As with so many 'tourist hotspots', pick-up any guidebook and you will find loooong lists exalting the joys of every conceivable attraction and activity.
So, how do you know whether that pottery museum is actually worth it or if you should head out to that lookout point instead (word to the wise, no matter what the Lonely Planet says, pottery is very rarely that exciting). If you've only got a couple of days to take in the best a city has to offer, it can be very difficult to get the right answers.
Granada, Nicaragua is no exception.
We loved our time in the city. So much so, we visited twice. But, and a big but here, a lot of what is recommended, isn't actually that exciting, interesting or worth the money.
So, we thought we would give you a run through of the usual suspects making Granada's 'must-do' lists. Are they a hit or a miss?!
#1 take in colonial granada
As suckers for colourful colonial architecture, we are a little biased here. In our couple of weeks stay in Granada, we found ourselves wandering the streets, camera in hand morning, noon and dusk.
Founded in 1524 - which makes it one of the oldest cities in the region - the majority of original buildings remain, kept alive by new generations. Colour-washed walls, horse-drawn carts carrying families, produce and a glimpse of the past and crafted wooden gates protecting grandmothers rocking in the afternoon breeze.
Take our advice - don't stick to the tourist streets, explore the neighbourhoods and marvel at what makes this place Nicaragua's favourite tourist destination.
#2 masaya artisan market
The guidebooks have a bit of a hard-on for this place. Sold as a beautiful undercover artisan market to peruse high-quality handicrafts, we were expecting uniquely made gifts, jewellery and fabrics.
What we found were store after store of the same souvenirs. Yes, the hammocks are well made, you can pick up a beautiful blanket or bag but the goods and stalls are generic and the mass-production can't help but remove some of the shine from a new purchase. It's a very sanitised version of what a proper Central American crafts market should be, where you are not buying directly from those who make the products and a lot of the stuff looked machine made. We went hoping to buy some jewellery but there were much better options for sale back in the city.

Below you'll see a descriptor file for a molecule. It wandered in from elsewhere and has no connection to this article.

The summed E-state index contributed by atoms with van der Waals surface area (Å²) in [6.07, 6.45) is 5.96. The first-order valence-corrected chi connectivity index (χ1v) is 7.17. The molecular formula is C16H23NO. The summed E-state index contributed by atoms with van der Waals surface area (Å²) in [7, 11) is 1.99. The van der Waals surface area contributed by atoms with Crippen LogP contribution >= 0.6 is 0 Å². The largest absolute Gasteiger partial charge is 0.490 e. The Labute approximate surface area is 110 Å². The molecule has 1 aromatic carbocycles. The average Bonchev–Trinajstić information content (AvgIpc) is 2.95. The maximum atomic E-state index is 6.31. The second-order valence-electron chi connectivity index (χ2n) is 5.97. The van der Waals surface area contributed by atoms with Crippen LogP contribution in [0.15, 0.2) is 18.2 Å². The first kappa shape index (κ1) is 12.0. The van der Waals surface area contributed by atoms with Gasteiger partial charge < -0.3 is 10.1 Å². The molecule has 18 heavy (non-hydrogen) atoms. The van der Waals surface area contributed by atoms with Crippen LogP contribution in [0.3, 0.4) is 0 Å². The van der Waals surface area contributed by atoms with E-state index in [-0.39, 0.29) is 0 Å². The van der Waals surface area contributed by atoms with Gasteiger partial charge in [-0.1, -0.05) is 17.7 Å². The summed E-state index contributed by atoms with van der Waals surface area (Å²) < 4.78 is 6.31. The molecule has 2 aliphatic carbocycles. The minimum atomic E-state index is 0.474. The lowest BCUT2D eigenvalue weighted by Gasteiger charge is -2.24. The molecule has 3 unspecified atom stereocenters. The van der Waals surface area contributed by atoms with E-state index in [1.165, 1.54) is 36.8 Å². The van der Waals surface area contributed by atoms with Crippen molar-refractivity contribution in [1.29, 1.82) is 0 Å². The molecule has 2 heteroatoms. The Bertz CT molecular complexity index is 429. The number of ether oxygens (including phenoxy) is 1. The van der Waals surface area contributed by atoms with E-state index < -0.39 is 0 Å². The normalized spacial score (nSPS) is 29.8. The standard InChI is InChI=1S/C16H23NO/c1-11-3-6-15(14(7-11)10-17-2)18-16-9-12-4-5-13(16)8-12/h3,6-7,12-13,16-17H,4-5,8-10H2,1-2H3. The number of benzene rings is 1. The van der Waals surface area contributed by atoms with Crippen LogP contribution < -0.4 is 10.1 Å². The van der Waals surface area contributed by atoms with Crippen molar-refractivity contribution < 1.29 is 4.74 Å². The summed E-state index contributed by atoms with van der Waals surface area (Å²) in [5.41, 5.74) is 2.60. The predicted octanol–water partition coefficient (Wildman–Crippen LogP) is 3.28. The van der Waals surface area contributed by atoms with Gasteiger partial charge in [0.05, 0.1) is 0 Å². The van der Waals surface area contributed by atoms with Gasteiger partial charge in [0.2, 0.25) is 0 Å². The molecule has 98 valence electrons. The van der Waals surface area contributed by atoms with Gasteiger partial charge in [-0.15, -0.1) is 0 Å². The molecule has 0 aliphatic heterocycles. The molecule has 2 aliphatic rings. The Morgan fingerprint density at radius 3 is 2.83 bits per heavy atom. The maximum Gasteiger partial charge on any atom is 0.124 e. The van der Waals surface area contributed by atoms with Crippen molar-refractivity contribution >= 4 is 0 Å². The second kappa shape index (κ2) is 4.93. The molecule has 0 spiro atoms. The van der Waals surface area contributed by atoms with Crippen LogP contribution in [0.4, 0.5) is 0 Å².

Price: 10 cordobas, bus to Masaya (takes one hour from market)
If you have plenty of time in Granada, looking for an easy day trip or need to stock up quickly on souvenirs, by all means check out Masaya - just don't have high expectations about what the experience will be.
#3 laguna de apoyo
Formed in the base of a volcanic crater, Laguna Apoyo is said to be the cleanest and deepest lake in Nicaragua. Add in warm waters, truly stunning vistas and a serene environment and it quickly becomes clear why this is at the top of many people's to-do lists.
There are a number of options for lodging at the reserve and it's a great spot for a couple of nights - particularly if you want to throw in a hike around the volcano.
However, it is also possible to do this as a day-trip. Admission to one of the lake-side resorts (such as Monkey Hut or Laguna Beach Club) will cost around $6 per person and allows you full access to all the facilities including kayaks, sun-loungers and inflatables. We took this option and it was absolutely a highlight for us - a wonderful tranquil escape from the city.
Most hostels provide a tourist shuttle to and from Apoyo (often including the entry fee) but it still works out cheaper to get there by yourself. Check out our guide for the cheapest way to get there.
Price: $6 per person plus transport costs.
#4 kayak lake nicaragua
Granada sits on the door-step of Nicaragua's largest lake, and is home to 365 small islets all within kayaking distance.
Now, we didn't actually do this on our budget. We went down to the dock to price up a tour vs renting a kayak ourselves and were a little overwhelmed at the responses. Even after a little bartering, they wouldn't come down below $15 per person for 1.5 hours rental, which seemed a little steep considering we found a tour for $25.
However, after having chatted with a few people who spent some time exploring the isletas, the overall response was very positive. Although some felt it not to be as beautiful as they were expecting, it was still a pleasant, although quite expensive, way to spend a couple of hours.
Price: $25 per person, guided 2.5 hour kayak tour.
#5 explore downtown granada
For street photographers, there is no better place in Granada than the busy market district which is the main artery of the city. Position yourself on the side of the road, and watch; there really is a photo on every corner.
For those less inclined to hover behind a lens, you can also pick up cheap groceries, or simply take the time to appreciate the grittier, less touristy side of the city.
#6 people watch in parque central, then check out a cafe